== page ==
Jess forced her lips around a toothy smile. She offered her own paw, complete with ragged fingernails and raw cuticles. Her grin became real when Hope Sinclair registered Jess’s book title.
One of these things is not like the other…
The Sesame Street jingle roped through Jess’s skull. The instant Hope released her hand, Jess’s fingers returned to her shark’s tooth.
“Have you belonged to NU for long?” Hope asked. She sounded like a kid whistling past a graveyard.
“I joined last week,” Jess lied.
She’d joined three years ago. After she published her first novel, Banged by the Boss. She just hadn’t attended any of the monthly meetings. There’d never been a good reason to drive all the way to Philadelphia. Until tonight.
“Well, you’re in for a treat,” Hope said. She took a neat sip of red wine, precisely matching the lipstick print on the rim of her glass. “RJ Hanley is an amazing speaker.”
“You’ve heard her before?” Jess caught the eagerness beneath her words. She clamped her teeth on her tongue. Hard. Don’t want this too much.
“Loads of times,” Hope said. She jutted her chin toward the front of the room. A trio of women gathered around the lectern. “We were writing partners, ages ago. Before she ever came up with the idea for Steele Salvation.”
Jess was supposed to be impressed. She asked, “You write thrillers too?”
Hope’s smile framed another sip of wine. A full swallow this time. More of a gulp. Like Jess’s. “Mysteries,” she said tersely.
“Are you published by Dunham?” Like RJ Hanley.
Hope’s teeth glinted white against her lips. “Moonlight Murder Press.”
Jess remembered not to snort. Moonlight Murder was a tiny publisher. No advance payments to their authors. Few chances to get print books in real stores.
Jess would gouge out her left eye before she signed a contract with Moonlight Murder. Better to keep self-publishing forever. She was in control of her own career. She could write the books she wanted to write. Tell whatever story rammed a white-hot wire through her brain.
She’d never give that up for Moonlight Murder.
But for Dunham? A New York publisher that could pay a seven-figure advance? That was worth handing over some control. For the right contract, she’d let Dunham and Sons fuck her up the ass. Bareback.
Hope’s smile had thinned. Jess realized she hadn’t responded quickly enough to the Moonlight Murder name. Hadn’t pretended to be impressed.
Hope nodded toward RJ Hanley at the front of the room. “She’s so brave,” Hope said.
“Brave?” What the hell did a New York Times bestselling author have to be brave about?
“This is the first time she’s spoken in public since the…you know.”
“No,” Jess said. “I don’t know.”
She’d read every article published about RJ Hanley in the past three years. She’d researched every business the woman owned in her hometown of West Riding, Pennsylvania. Studied her website. Memorized her social media.
Jess’s belly tightened. Those sites had been silent for the past two months. Jess had assumed RJ Hanley was busy with the holidays. With family. With her goddamn perfect life.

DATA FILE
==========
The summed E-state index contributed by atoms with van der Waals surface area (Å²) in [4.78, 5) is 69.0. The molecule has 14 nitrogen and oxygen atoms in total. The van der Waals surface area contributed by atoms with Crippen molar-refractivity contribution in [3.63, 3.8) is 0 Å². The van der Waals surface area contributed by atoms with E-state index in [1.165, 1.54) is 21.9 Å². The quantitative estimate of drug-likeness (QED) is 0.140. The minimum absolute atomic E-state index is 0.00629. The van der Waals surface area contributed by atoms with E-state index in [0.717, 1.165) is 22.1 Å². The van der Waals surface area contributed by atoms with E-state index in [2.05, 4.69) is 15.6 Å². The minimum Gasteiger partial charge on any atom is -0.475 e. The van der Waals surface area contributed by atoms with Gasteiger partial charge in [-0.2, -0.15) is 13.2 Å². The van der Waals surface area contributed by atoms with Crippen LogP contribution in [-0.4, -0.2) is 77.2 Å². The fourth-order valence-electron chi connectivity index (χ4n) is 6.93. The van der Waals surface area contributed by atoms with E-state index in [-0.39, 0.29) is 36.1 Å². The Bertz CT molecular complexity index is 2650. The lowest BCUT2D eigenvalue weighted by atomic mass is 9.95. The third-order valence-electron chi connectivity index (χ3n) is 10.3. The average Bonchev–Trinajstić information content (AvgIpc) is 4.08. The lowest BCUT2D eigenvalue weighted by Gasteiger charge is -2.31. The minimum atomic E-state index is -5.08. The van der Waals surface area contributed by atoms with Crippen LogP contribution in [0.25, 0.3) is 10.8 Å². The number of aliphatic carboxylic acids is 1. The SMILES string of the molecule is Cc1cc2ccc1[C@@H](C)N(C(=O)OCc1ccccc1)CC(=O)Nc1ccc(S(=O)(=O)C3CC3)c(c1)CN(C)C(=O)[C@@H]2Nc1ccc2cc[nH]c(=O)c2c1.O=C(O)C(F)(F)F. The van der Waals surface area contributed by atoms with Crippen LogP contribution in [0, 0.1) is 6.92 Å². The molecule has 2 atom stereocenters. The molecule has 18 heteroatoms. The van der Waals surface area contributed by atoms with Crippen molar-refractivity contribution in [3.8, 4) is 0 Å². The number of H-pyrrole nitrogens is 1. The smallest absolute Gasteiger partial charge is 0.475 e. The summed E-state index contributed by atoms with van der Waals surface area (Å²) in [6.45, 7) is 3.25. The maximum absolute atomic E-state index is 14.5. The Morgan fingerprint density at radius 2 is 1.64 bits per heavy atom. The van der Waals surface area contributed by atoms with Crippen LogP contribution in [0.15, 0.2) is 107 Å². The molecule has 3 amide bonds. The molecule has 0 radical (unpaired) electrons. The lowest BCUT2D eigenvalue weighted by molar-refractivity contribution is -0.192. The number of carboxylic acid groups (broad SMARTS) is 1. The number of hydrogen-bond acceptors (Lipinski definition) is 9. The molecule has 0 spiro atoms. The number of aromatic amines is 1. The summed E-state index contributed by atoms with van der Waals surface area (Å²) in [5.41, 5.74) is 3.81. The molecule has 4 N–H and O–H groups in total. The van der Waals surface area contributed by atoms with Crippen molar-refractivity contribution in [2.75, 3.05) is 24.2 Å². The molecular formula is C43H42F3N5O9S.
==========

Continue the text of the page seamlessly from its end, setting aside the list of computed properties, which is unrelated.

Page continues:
Hope glanced to either side, like an incompetent spy. “The traumatic brain injury,” she whispered.
Jess’s gaze jerked to the front of the room. “I— I didn’t know.”
Hope leaned close. Her blonde hair brushed Jess’s shoulder. Jess barely resisted the urge to pull away. “She fell at home, just before Thanksgiving. She hit her head on the kitchen counter. Everyone thought she was fine until two days later, when she couldn’t remember her own name. They rushed her in for emergency surgery. She had a massive subdural hematoma—like the one that killed that actress. You know. Liam Neeson’s wife.”
Jess didn’t watch movies. Enough stories played on the screen inside her own head.
“She would’ve died,” Hope confided. “But her husband realized something was wrong. Adam Hanley was a hero. He saved her life.”
Hope twisted in her chair. She raised her glass to a man lurking at the edge of the room. The motion drew the guy’s attention.
He wore a cop’s uniform, deep blue shirt tucked into black pants. His belt hung low on his waist. Radio. Gun. Handcuffs glinted in the overhead light.
Jess felt his laser gaze across the rows of plastic chairs. His jaw twitched. He swallowed. Hard.
She realized she was clutching her shark’s tooth again. She consciously ordered her fingers to let go. She raised her chin and lifted her glass, mimicking Hope’s toast.
After a moment, Adam Hanley lifted his own drink, a blood-red can of Coke. His eyebrows arched before he gave her a single nod.
Jess blushed. She dug her fingernails into her palm. She had to keep her mind in the game.
“Ladies and gentlemen!” The voice from the lectern made her jump. “We’re ready to begin.”
Jess turned away from Adam. She wasn’t here for heroes. She wasn’t here for any man.
She was here to meet RJ Hanley. She was here to take the next step in her perfectly plotted career.